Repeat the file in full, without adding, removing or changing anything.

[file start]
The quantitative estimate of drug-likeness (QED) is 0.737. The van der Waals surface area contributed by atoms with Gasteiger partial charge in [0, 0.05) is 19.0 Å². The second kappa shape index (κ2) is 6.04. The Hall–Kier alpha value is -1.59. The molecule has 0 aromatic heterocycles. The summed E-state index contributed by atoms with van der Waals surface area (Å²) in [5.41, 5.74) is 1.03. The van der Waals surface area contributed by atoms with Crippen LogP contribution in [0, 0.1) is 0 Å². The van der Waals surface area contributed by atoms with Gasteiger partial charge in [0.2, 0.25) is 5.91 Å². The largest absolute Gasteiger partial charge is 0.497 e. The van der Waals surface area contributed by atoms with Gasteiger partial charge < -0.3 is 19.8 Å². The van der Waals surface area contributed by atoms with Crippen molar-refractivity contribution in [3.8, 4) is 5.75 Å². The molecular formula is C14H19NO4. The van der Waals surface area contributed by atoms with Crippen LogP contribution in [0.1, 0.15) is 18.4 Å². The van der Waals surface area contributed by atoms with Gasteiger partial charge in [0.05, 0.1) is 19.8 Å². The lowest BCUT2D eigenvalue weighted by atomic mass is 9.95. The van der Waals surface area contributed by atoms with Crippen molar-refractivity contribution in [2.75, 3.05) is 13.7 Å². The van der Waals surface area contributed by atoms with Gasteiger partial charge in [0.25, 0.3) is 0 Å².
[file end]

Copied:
The quantitative estimate of drug-likeness (QED) is 0.737. The van der Waals surface area contributed by atoms with Gasteiger partial charge in [0, 0.05) is 19.0 Å². The second kappa shape index (κ2) is 6.04. The Hall–Kier alpha value is -1.59. The molecule has 0 aromatic heterocycles. The summed E-state index contributed by atoms with van der Waals surface area (Å²) in [5.41, 5.74) is 1.03. The van der Waals surface area contributed by atoms with Crippen LogP contribution in [0, 0.1) is 0 Å². The van der Waals surface area contributed by atoms with Gasteiger partial charge in [0.2, 0.25) is 5.91 Å². The largest absolute Gasteiger partial charge is 0.497 e. The van der Waals surface area contributed by atoms with Gasteiger partial charge < -0.3 is 19.8 Å². The van der Waals surface area contributed by atoms with Crippen molar-refractivity contribution in [3.8, 4) is 5.75 Å². The molecular formula is C14H19NO4. The van der Waals surface area contributed by atoms with Crippen LogP contribution in [0.1, 0.15) is 18.4 Å². The van der Waals surface area contributed by atoms with Gasteiger partial charge in [0.05, 0.1) is 19.8 Å². The lowest BCUT2D eigenvalue weighted by atomic mass is 9.95. The van der Waals surface area contributed by atoms with Crippen molar-refractivity contribution in [2.75, 3.05) is 13.7 Å². The van der Waals surface area contributed by atoms with Gasteiger partial charge in [0.25, 0.3) is 0 Å².